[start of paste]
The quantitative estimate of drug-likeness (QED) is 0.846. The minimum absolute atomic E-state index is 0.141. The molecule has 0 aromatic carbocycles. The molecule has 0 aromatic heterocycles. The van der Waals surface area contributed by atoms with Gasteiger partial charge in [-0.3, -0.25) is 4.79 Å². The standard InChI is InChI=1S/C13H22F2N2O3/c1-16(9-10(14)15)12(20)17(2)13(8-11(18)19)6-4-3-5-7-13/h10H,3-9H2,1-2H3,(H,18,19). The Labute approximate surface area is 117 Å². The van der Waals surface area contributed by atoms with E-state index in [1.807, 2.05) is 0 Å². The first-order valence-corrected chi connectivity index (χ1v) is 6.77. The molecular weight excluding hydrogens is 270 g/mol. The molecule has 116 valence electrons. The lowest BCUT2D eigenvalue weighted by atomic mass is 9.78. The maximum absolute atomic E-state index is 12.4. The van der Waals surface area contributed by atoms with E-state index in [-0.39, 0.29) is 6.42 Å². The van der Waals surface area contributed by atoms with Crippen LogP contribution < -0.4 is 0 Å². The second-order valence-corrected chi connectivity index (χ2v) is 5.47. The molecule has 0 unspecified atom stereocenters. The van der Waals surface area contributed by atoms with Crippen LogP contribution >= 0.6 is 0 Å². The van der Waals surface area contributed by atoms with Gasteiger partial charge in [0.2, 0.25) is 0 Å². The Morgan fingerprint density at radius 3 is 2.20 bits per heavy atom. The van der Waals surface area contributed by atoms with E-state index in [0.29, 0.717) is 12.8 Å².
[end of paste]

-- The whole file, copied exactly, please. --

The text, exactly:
The quantitative estimate of drug-likeness (QED) is 0.846. The minimum absolute atomic E-state index is 0.141. The molecule has 0 aromatic carbocycles. The molecule has 0 aromatic heterocycles. The van der Waals surface area contributed by atoms with Gasteiger partial charge in [-0.3, -0.25) is 4.79 Å². The standard InChI is InChI=1S/C13H22F2N2O3/c1-16(9-10(14)15)12(20)17(2)13(8-11(18)19)6-4-3-5-7-13/h10H,3-9H2,1-2H3,(H,18,19). The Labute approximate surface area is 117 Å². The van der Waals surface area contributed by atoms with E-state index in [1.807, 2.05) is 0 Å². The first-order valence-corrected chi connectivity index (χ1v) is 6.77. The molecular weight excluding hydrogens is 270 g/mol. The molecule has 116 valence electrons. The lowest BCUT2D eigenvalue weighted by atomic mass is 9.78. The maximum absolute atomic E-state index is 12.4. The van der Waals surface area contributed by atoms with E-state index in [-0.39, 0.29) is 6.42 Å². The van der Waals surface area contributed by atoms with Crippen LogP contribution < -0.4 is 0 Å². The second-order valence-corrected chi connectivity index (χ2v) is 5.47. The molecule has 0 unspecified atom stereocenters. The van der Waals surface area contributed by atoms with Crippen LogP contribution >= 0.6 is 0 Å². The van der Waals surface area contributed by atoms with Gasteiger partial charge in [0.2, 0.25) is 0 Å². The Morgan fingerprint density at radius 3 is 2.20 bits per heavy atom. The van der Waals surface area contributed by atoms with E-state index in [0.29, 0.717) is 12.8 Å².